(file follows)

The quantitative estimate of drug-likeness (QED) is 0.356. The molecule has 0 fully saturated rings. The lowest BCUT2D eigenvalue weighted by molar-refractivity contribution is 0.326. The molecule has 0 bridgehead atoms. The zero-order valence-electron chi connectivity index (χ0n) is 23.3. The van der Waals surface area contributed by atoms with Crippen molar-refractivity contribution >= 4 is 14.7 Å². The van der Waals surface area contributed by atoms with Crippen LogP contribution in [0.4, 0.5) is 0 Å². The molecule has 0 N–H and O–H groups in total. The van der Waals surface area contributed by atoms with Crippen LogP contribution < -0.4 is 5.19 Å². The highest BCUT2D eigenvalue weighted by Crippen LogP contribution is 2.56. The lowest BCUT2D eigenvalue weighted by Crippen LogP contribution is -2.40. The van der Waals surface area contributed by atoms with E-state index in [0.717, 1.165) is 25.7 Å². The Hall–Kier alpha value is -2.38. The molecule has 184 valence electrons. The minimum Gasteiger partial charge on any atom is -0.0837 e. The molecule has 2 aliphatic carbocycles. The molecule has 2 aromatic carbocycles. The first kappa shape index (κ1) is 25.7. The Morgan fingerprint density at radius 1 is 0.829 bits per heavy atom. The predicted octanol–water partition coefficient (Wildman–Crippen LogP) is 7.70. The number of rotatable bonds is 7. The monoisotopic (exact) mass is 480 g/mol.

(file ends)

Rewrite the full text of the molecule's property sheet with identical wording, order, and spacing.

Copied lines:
The quantitative estimate of drug-likeness (QED) is 0.356. The molecule has 0 fully saturated rings. The lowest BCUT2D eigenvalue weighted by molar-refractivity contribution is 0.326. The molecule has 0 bridgehead atoms. The zero-order valence-electron chi connectivity index (χ0n) is 23.3. The van der Waals surface area contributed by atoms with Crippen molar-refractivity contribution >= 4 is 14.7 Å². The van der Waals surface area contributed by atoms with Crippen LogP contribution in [0.4, 0.5) is 0 Å². The molecule has 0 N–H and O–H groups in total. The van der Waals surface area contributed by atoms with Crippen LogP contribution < -0.4 is 5.19 Å². The highest BCUT2D eigenvalue weighted by Crippen LogP contribution is 2.56. The lowest BCUT2D eigenvalue weighted by Crippen LogP contribution is -2.40. The van der Waals surface area contributed by atoms with E-state index in [0.717, 1.165) is 25.7 Å². The Hall–Kier alpha value is -2.38. The molecule has 184 valence electrons. The minimum Gasteiger partial charge on any atom is -0.0837 e. The molecule has 2 aliphatic carbocycles. The molecule has 2 aromatic carbocycles. The first kappa shape index (κ1) is 25.7. The Morgan fingerprint density at radius 1 is 0.829 bits per heavy atom. The predicted octanol–water partition coefficient (Wildman–Crippen LogP) is 7.70. The number of rotatable bonds is 7. The monoisotopic (exact) mass is 480 g/mol.